Measurement sensor calibration Userguide [link]

advertisement
Executive Board
Den Dolech 2, 5612 AZ Eindhoven
P.O. Box 513, 5600 MB Eindhoven
The Netherlands
www.tue.nl
Tjeerd Spruijt and Rowan de Nijs
Calibration of a DHT11 sensor
Date
24 March 2015
Version
1
Calibration guide for Relative Humidity and Temperature
sensor DHT11.
Table of contents
Title
Calibration of a DHT11 sensor
1
1.1
1.2
1.3
Introduction
Products to be used
Time schedule
DHT11 Datasheet
3
3
3
3
2
2.1
2.2
Temperature Calibration
Freezing point test
Results
4
4
4
3
3.1
3.2
Relative Humidity test
Saturated Salt Solution test
Results
5
5
5
Technische Universiteit Eindhoven University of Technology
Introduction
1
This guide will treat the calibration of the DHT11 temperature and relative humidity sensor.
Both parts of this sensor need a separate calibration test, so two tests will be executed.
Please note that these calibration tests take some time to be performed!
1.1
Products to be used
1. Ice-cubes. Create them yourself using an ice-cube tray or bag which can be bought at
your local supermarket
2. A bowl. A bowl or jar is used for both tests, the same might be used. Make sure it has
a size of at least 10 cm in height and 10 cm in width
3. Towel and Hamer (or other stuff to crush your ice-cubes)
4. Water/Air tight bags
5. Table salt (quiet a lot!). For the relative humidity calibration, salt (Sodium Chloride) will
be used. The amount of salt is depending on the size of the jar or bowl you are using
6. Clingfilm/tape to seal the jar/bowl
7. And all the material to create a working DHT11 sensor
1.2
Time schedule
As mentioned in the introduction, the calibration tests take some time to be performed. Table
1 shows a global time planning for this assignment.
Table 1: Time schedule calibration tests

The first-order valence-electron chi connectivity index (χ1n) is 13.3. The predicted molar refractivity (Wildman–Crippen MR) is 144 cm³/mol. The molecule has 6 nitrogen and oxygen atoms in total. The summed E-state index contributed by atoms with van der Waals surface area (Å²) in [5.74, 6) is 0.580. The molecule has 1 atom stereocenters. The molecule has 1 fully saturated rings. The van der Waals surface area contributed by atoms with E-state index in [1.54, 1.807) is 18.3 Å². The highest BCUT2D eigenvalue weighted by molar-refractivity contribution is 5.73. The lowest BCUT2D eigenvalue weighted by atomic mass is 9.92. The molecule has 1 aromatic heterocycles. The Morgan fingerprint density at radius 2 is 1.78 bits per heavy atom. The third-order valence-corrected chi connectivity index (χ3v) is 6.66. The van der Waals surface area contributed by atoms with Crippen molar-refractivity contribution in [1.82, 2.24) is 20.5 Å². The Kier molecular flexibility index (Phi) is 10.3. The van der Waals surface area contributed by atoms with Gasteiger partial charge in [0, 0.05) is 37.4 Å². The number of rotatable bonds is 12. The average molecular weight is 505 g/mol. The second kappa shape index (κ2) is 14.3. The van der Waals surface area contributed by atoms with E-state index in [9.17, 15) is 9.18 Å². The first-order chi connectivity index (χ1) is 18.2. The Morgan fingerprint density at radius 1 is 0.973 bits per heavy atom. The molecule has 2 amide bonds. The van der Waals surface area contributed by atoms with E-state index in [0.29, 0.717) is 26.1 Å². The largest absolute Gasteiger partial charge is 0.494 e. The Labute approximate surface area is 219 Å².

Day
Day 1
Day 2
Day 6
1.3
Task
Put the ice-cube tray/bag into the fridge
Perform temperature calibration test
Create Saturated Salt Solution test set up
Analyse Saturated Salt Solution test results
DHT11 Datasheet
Study the DHT11 datasheet, which can be found on the course sharepoint.
Some important calibration data you might find are the measurement ranges and accuracy.
3 Calibration of a DHT11 sensor / Version 1
Technische Universiteit Eindhoven University of Technology
Temperature Calibration
2
To test the temperature sensor, you will need a material with a known temperature. Like
boiling water which is certain to be 100°C, as it evaporates above this temperature. However,
in the datasheet mentioned before, it is said that this specific sensor can only measure up to
50°C, so boiling water is not an option. Instead of using boiling water, water at the freezing
point will be used. As you probably know, water which is almost freezing, is at zero degrees
Celsius.
Note that the more different calibration tests are done with a sensor, the more certain the
measurements outcomes are.
2.1
Freezing point test
Make sure that your sensor does not get wet during this test!
The steps below, can also be found in this link: http://www.grahamsensor.com/doc/Field%20Check.pdf